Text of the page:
Watch Out for Fake Check ScamsCheck fraud is a crime that has been around for literally centuries, but recently it’s seen a modern revival. Criminals are now sending fake checks as a part of clever scams that can bilk victims out of hundreds or thousands of dollars. Instead of businesses or banks, these scams mostly target individuals, taking advantage of their trust and the confusing workings of the banking system to steal from them. To find out how fake check scams work, how much they can cost and how you can spot them, keep reading.

What is a fake check scam?

In a fake check scam, the scammer sends you a check and then asks you to send some money back to them or another party, usually through a wire service like Western Union or with prepaid gift cards. When you deposit the check, it seems to work just fine, and your bank account gets credited with the check’s value. Several days or weeks later, though, the bank discovers the check is fake and debits the funds from your account, meaning any money you sent to the scammer came out of your own cash. While that description alone doesn’t sound like a scheme that many people would fall for, fake check fraudsters cloak their scam with a large variety of false pretenses. Maybe they tell you you’ve won a contest with a monetary prize, send you a check and ask you to send a portion of it back to cover taxes and fees, or you sign up for a fake work from home job and your first assignment is to test money wiring services after receiving a “reimbursement check.” No matter how it begins, just remember that nearly all fake check scams involve someone you don’t know well giving you a check and then asking you to send money somewhere.

How do fake check scams work?

You may be wondering how a fake check can seem to put money into your account, only for it to bounce later. Fake check scams exploit a federal banking regulation that requires banks to make deposited funds from U.S. Treasury checks, official bank checks and most governmental checks available to account holders within one business day. However, it takes more time for your bank to communicate with the check writer’s bank and actually exchange the money, which is a process called clearance. A bad check, or a forged check that’s well-made enough to fool examinations from tellers and bank system scans, can take a while to discover, anywhere from a few days to a few weeks. Meanwhile, the transfer methods that the scammers ask their victims to use to send funds back typically take less than 24 hours to complete a transaction, giving the scammers ample time to take the money and run.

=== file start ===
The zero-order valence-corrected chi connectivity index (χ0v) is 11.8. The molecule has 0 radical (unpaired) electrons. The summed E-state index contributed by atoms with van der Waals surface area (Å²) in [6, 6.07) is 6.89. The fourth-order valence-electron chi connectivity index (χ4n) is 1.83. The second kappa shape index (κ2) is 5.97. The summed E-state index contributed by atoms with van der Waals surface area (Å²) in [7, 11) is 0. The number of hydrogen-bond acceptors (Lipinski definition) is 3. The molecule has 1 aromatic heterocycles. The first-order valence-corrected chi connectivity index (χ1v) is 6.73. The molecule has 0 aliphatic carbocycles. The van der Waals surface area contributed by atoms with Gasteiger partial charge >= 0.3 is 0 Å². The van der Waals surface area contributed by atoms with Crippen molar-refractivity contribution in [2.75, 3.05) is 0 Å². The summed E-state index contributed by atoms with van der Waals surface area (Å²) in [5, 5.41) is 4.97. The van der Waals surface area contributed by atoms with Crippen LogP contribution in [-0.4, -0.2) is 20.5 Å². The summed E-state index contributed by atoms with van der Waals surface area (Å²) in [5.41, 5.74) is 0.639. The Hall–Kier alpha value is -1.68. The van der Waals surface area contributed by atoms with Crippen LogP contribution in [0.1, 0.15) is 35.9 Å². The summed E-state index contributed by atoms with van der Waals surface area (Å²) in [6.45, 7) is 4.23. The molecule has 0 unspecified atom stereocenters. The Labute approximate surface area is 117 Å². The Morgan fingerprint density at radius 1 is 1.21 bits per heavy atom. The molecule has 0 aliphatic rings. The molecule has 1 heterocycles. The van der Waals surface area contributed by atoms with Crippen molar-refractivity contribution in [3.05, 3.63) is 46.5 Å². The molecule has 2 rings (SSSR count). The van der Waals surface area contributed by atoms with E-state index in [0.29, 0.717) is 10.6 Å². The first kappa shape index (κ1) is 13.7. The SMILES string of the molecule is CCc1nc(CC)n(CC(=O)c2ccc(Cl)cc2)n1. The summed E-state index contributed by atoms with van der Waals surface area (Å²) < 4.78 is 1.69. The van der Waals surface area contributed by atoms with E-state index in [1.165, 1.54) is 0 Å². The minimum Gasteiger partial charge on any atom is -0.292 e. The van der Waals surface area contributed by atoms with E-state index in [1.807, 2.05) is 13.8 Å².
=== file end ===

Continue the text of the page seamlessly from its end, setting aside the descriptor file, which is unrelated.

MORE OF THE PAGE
The price of fake check scams

Despite how simple they are, fake check scams have a surprisingly high cost for victims. According to the Better Business Bureau’s 2017 report on scams, victims of fake check scams lost a median of $1,488, which is much higher than the overall median scam loss of $228. Additionally, you can lose even more money to bank fees, such as returned check fees that many banks charge if you deposit a check that doesn’t clear, and overdraft fees if the cost of the scam drains your bank account for more money than you have. If you deposit a forged check, your bank may even suspect you of being a scammer yourself and try to charge you with check fraud.

Fortunately, it’s fairly easy to avoid fake check scams once you know how they operate. Also, it’s generally a good practice to not deposit any checks from people you don’t know, even if you don’t intend to send those people money back. If the check bounces, you still may get slapped with a small returned check fee, and even that lets a scammer cause you more trouble than they’re worth. To stay on top of the latest cons and tricks, follow our scams blog.